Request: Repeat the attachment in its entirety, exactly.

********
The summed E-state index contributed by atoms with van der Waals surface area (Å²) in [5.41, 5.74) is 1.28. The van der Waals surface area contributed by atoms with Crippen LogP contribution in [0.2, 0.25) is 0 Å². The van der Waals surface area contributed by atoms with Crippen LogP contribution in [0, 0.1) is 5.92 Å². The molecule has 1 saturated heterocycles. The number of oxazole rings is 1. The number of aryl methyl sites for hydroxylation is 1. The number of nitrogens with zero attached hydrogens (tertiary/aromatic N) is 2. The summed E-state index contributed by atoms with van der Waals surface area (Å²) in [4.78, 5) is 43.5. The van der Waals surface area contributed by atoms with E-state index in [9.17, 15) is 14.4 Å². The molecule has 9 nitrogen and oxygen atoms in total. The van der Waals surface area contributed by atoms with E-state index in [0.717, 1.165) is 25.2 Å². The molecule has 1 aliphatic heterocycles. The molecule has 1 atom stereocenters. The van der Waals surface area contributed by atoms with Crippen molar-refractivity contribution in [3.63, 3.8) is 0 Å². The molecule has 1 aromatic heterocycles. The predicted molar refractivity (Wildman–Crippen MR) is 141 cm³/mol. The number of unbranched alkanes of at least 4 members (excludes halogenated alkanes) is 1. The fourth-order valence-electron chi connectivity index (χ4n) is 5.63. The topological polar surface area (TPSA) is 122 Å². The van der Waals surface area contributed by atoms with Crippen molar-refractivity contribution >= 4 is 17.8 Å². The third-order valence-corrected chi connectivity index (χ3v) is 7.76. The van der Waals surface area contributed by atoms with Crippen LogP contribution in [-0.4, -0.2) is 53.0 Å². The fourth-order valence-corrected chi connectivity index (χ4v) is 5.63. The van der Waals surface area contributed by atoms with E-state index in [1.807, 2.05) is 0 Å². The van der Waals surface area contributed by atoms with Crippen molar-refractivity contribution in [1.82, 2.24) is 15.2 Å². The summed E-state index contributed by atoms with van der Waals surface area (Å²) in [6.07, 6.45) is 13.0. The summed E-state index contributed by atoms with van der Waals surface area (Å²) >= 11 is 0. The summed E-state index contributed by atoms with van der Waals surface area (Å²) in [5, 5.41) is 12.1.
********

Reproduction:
The summed E-state index contributed by atoms with van der Waals surface area (Å²) in [5.41, 5.74) is 1.28. The van der Waals surface area contributed by atoms with Crippen LogP contribution in [0.2, 0.25) is 0 Å². The van der Waals surface area contributed by atoms with Crippen LogP contribution in [0, 0.1) is 5.92 Å². The molecule has 1 saturated heterocycles. The number of oxazole rings is 1. The number of aryl methyl sites for hydroxylation is 1. The number of nitrogens with zero attached hydrogens (tertiary/aromatic N) is 2. The summed E-state index contributed by atoms with van der Waals surface area (Å²) in [4.78, 5) is 43.5. The van der Waals surface area contributed by atoms with E-state index in [9.17, 15) is 14.4 Å². The molecule has 9 nitrogen and oxygen atoms in total. The van der Waals surface area contributed by atoms with E-state index in [0.717, 1.165) is 25.2 Å². The molecule has 1 aliphatic heterocycles. The molecule has 1 atom stereocenters. The van der Waals surface area contributed by atoms with Crippen molar-refractivity contribution in [3.63, 3.8) is 0 Å². The molecule has 1 aromatic heterocycles. The predicted molar refractivity (Wildman–Crippen MR) is 141 cm³/mol. The number of unbranched alkanes of at least 4 members (excludes halogenated alkanes) is 1. The fourth-order valence-electron chi connectivity index (χ4n) is 5.63. The topological polar surface area (TPSA) is 122 Å². The van der Waals surface area contributed by atoms with Crippen molar-refractivity contribution >= 4 is 17.8 Å². The third-order valence-corrected chi connectivity index (χ3v) is 7.76. The van der Waals surface area contributed by atoms with Crippen LogP contribution in [-0.4, -0.2) is 53.0 Å². The fourth-order valence-corrected chi connectivity index (χ4v) is 5.63. The van der Waals surface area contributed by atoms with E-state index in [1.807, 2.05) is 0 Å². The van der Waals surface area contributed by atoms with Crippen molar-refractivity contribution in [1.82, 2.24) is 15.2 Å². The summed E-state index contributed by atoms with van der Waals surface area (Å²) in [6.07, 6.45) is 13.0. The summed E-state index contributed by atoms with van der Waals surface area (Å²) >= 11 is 0. The summed E-state index contributed by atoms with van der Waals surface area (Å²) in [5, 5.41) is 12.1.